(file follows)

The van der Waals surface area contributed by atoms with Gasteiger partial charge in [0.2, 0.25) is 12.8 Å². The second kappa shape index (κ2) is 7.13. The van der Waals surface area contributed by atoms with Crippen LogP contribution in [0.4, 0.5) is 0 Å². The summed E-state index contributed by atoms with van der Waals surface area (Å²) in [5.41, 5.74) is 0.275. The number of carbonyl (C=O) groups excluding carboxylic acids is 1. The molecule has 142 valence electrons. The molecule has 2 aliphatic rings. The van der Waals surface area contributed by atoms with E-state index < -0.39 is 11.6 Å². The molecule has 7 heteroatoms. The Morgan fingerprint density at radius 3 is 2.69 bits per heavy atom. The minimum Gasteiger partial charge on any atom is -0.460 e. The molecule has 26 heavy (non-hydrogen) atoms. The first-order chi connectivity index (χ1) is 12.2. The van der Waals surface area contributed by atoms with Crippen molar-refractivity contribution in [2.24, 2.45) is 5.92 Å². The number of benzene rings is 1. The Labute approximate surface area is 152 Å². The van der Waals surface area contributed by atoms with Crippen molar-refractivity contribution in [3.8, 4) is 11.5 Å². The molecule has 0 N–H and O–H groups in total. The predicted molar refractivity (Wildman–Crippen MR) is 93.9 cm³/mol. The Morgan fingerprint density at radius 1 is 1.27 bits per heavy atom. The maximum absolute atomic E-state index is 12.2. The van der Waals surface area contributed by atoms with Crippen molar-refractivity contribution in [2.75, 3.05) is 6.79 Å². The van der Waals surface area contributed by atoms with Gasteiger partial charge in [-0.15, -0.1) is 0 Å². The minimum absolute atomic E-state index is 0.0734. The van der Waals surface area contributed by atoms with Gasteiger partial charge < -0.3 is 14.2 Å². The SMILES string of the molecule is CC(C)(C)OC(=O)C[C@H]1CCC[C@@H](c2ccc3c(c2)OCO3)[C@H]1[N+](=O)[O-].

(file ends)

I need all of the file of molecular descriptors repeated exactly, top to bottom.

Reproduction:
The van der Waals surface area contributed by atoms with Gasteiger partial charge in [0.2, 0.25) is 12.8 Å². The second kappa shape index (κ2) is 7.13. The van der Waals surface area contributed by atoms with Crippen LogP contribution in [0.4, 0.5) is 0 Å². The summed E-state index contributed by atoms with van der Waals surface area (Å²) in [5.41, 5.74) is 0.275. The number of carbonyl (C=O) groups excluding carboxylic acids is 1. The molecule has 142 valence electrons. The molecule has 2 aliphatic rings. The van der Waals surface area contributed by atoms with E-state index < -0.39 is 11.6 Å². The molecule has 7 heteroatoms. The Morgan fingerprint density at radius 3 is 2.69 bits per heavy atom. The minimum Gasteiger partial charge on any atom is -0.460 e. The molecule has 26 heavy (non-hydrogen) atoms. The first-order chi connectivity index (χ1) is 12.2. The van der Waals surface area contributed by atoms with Crippen molar-refractivity contribution in [2.24, 2.45) is 5.92 Å². The number of benzene rings is 1. The Labute approximate surface area is 152 Å². The van der Waals surface area contributed by atoms with Crippen molar-refractivity contribution in [3.8, 4) is 11.5 Å². The molecule has 0 N–H and O–H groups in total. The predicted molar refractivity (Wildman–Crippen MR) is 93.9 cm³/mol. The Morgan fingerprint density at radius 1 is 1.27 bits per heavy atom. The maximum absolute atomic E-state index is 12.2. The van der Waals surface area contributed by atoms with Crippen molar-refractivity contribution in [2.75, 3.05) is 6.79 Å². The van der Waals surface area contributed by atoms with Gasteiger partial charge in [-0.15, -0.1) is 0 Å². The minimum absolute atomic E-state index is 0.0734. The van der Waals surface area contributed by atoms with Gasteiger partial charge < -0.3 is 14.2 Å². The SMILES string of the molecule is CC(C)(C)OC(=O)C[C@H]1CCC[C@@H](c2ccc3c(c2)OCO3)[C@H]1[N+](=O)[O-].